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Altitude Sickness

Altitude Sickness, often known as Acute Mountain Sickness (AMS), is a particularly important medical consideration while trekking in Nepal. Altitude Sickness means the effect of altitude on those who ascend too rapidly to elevations above 3,000 meters. Anyone may be effected by AMS reguardless of strength or physical fitness. There is two types of Altitude Sickness, high altitude pulmonary edema (HAPE) or high altitude cerebral edema (HACE)

1.High-Altitude Cerebral Edema
When AMS becomes life-threatening, it is called high-altitude cerebral edema (HACE). HACE symptoms include vomiting, lethargy, confusion, drowsiness, loss of coordination and coma. The condition can become fatal after a few hours or a few days. Because the hallmark of HACE is the impairment of cognitive ability, a person with HACE may be too impaired to realize what is wrong with him and to properly evaluate his situation. According to Altitude.org, anyone behaving in an irrational or bizarre way should be suspected of suffering from HACE. The site recommends having the person walk toe-to-heel in a straight line; if he fails the test you can presume he has HACE. To treat the condition, descend immediately.

2.High-Altitude Pulmonary Edema
AMS and HACE are the products of an oxygen-starved body. A different sort of high-altitude sickness is high-altitude pulmonary edema, or HAPE. This illness is the result of low air pressure causing a fluid build-up in the lungs. The condition can be fatal within just a few hours. HAPE is easily confused with AMS or HACE and it is possible for a person to suffer from HAPE and ACE/HACE at the same time. HAPE symptoms include lethargy, shortness of breath while resting or fast, shallow breathing, gurgling breaths, cough with a pink, frothy sputum, tightness or congestion of the chest, drowsiness and blue or gray lips and/or fingernails. Like HACE, HAPE is treated with immediate descent to lower altitude. If necessary, HAPE-sufferers can be placed in a Gamow bag, in which air pressure can be adjusted.

The initial symptoms of AMS are as following:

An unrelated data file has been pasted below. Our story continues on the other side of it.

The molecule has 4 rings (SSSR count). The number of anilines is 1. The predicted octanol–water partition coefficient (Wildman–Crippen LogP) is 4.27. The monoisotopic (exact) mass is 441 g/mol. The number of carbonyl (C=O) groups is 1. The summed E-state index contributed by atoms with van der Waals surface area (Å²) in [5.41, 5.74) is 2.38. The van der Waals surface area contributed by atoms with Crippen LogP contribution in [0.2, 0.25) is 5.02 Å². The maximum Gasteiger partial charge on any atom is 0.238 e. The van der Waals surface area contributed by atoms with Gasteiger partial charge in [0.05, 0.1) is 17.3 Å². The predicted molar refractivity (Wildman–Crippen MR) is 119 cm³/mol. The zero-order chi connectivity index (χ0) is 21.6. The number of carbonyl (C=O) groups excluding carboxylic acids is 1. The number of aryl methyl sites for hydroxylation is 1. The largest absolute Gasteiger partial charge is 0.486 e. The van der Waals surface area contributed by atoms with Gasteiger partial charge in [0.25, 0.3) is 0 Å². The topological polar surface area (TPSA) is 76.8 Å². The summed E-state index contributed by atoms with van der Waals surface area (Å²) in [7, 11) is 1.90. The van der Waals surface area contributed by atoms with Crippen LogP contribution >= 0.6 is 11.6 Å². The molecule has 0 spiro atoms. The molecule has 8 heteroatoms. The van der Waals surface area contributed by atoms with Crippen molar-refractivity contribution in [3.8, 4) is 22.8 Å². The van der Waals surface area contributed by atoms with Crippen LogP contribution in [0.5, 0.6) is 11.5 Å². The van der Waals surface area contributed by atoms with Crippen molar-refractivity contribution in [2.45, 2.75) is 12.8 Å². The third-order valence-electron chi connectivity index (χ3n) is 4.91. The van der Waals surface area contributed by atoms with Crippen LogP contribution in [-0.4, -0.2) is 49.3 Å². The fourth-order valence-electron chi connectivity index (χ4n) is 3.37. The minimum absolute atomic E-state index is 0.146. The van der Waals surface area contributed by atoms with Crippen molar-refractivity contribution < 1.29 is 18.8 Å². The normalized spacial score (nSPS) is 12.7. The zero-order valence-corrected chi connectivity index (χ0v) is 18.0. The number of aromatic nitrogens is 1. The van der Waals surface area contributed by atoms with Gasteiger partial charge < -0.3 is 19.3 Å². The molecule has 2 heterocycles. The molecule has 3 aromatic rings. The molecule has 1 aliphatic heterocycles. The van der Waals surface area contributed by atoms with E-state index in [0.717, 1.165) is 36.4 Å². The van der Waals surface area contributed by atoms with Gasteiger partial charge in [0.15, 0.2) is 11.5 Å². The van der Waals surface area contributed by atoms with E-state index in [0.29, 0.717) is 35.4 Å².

Loss of appetite
Persistent headache
Dizziness, light heaviness, confusion, disorientation, drunken gait
Weakness, fatigue, lassitude, heavy legs
Slight swelling of hands and face
Breathlessness and breathing irregularity

Reduced urine output
These symptoms are to be taken very seriously. In case of appearance of any of the above symptoms any further ascent should be reconsidered. More serious problems can occur which can even cause death sometimes within a few hours. The main cure for the Altitude Sickness is to descend to a lower elevations immediately. Acclimatization by ascending to no more than 300 to 500 meters per day above 3,000 meters and the proper amount of rest are the best methods for prevention of AMS.

Literature and pamphlet published by Himalayan Rescue Association (see Rescue Service below) consists of detailed information on AMS. The Central Immigration Office and all trekking agencies in Kathmandu distribute this pamphlet free of cost. Since these documents also give information on the list of suggested medical supplies for trekkers, it is a compulsory item for every trekkers' medical kit.

Prevention of Acute Mountain Sickness.
If possible, don't fly or drive to high altitude. Start below 3,000 metres (10,000 feet) and walk up.

If you do fly or drive, do not overexert yourself or move higher for the first 24 hours.

If you go above 3,000 metres (10,000 feet), only increase your altitude by 300 metres (1,000 feet) per day, and for every 900 metres (3,000 feet) of elevation gained, take a rest day to acclimatise.

Climb high and sleep low! You can climb more than 300 metres (1,000 feet) in a day as long as you come back down and sleep at a lower altitude.

If you begin to show symptoms of moderate altitude sickness, don't go higher until symptoms decrease.

If symptoms increase, go down, down, down!

Keep in mind that different people will acclimatise at different rates. Make sure everyone in your party is properly acclimatised before going any higher.

Stay properly hydrated. Acclimatisation is often accompanied by fluid loss, so you need to drink lots of fluids to remain properly hydrated (at least four to six litres per day). Urine output should be copious and clear to pale yellow.

Take it easy and don't overexert yourself when you first get up to altitude. But, light activity during the day is better than sleeping because respiration decreases during sleep, exacerbating the symptoms.

Avoid tobacco, alcohol and other depressant drugs including, barbiturates, tranquillisers, sleeping pills and opiates such as dihydrocodeine. These further decrease the respiratory drive during sleep resulting in a worsening of symptoms.

Eat a high calorie diet while at altitude.

Medications used to treat high altitude illness include:
Acetazolamide (Diamox)
Aspirin or acetaminophen for headache
Dexamethasone (Decadron)
Diuretics, such as Lasix
Oxygen: especially during sleep

The early use of acetazolamide can help prevent mountain sickness. Taking this medicine a day or two before, and for the first 2-3 days at altitude will prevent high altitude illness in most people. Oxygen promptly relieves headache, dizziness, and most other symptom.


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